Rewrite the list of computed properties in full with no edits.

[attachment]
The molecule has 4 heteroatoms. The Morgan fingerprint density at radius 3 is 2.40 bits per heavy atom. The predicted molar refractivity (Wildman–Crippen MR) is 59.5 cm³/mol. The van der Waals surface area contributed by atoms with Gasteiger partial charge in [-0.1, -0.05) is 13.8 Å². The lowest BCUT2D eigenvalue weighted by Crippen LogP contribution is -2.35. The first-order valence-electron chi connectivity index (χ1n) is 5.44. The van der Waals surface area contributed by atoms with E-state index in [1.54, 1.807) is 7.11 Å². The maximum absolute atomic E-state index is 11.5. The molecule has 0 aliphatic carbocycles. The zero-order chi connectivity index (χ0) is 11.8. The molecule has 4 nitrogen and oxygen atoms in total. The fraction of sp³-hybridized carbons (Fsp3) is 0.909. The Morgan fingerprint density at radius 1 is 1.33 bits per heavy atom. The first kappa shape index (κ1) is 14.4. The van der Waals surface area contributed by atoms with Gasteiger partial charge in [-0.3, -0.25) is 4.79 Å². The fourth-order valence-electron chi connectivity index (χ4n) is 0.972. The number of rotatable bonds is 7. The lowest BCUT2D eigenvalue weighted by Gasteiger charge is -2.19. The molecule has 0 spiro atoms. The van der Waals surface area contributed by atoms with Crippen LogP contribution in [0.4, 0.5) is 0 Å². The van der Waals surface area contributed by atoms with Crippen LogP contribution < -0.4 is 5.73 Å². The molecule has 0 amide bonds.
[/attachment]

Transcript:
The molecule has 4 heteroatoms. The Morgan fingerprint density at radius 3 is 2.40 bits per heavy atom. The predicted molar refractivity (Wildman–Crippen MR) is 59.5 cm³/mol. The van der Waals surface area contributed by atoms with Gasteiger partial charge in [-0.1, -0.05) is 13.8 Å². The lowest BCUT2D eigenvalue weighted by Crippen LogP contribution is -2.35. The first-order valence-electron chi connectivity index (χ1n) is 5.44. The van der Waals surface area contributed by atoms with E-state index in [1.54, 1.807) is 7.11 Å². The maximum absolute atomic E-state index is 11.5. The molecule has 0 aliphatic carbocycles. The zero-order chi connectivity index (χ0) is 11.8. The molecule has 4 nitrogen and oxygen atoms in total. The fraction of sp³-hybridized carbons (Fsp3) is 0.909. The Morgan fingerprint density at radius 1 is 1.33 bits per heavy atom. The first kappa shape index (κ1) is 14.4. The van der Waals surface area contributed by atoms with Gasteiger partial charge in [-0.3, -0.25) is 4.79 Å². The fourth-order valence-electron chi connectivity index (χ4n) is 0.972. The number of rotatable bonds is 7. The lowest BCUT2D eigenvalue weighted by Gasteiger charge is -2.19. The molecule has 0 spiro atoms. The van der Waals surface area contributed by atoms with Crippen LogP contribution in [0.4, 0.5) is 0 Å². The van der Waals surface area contributed by atoms with Crippen LogP contribution < -0.4 is 5.73 Å². The molecule has 0 amide bonds.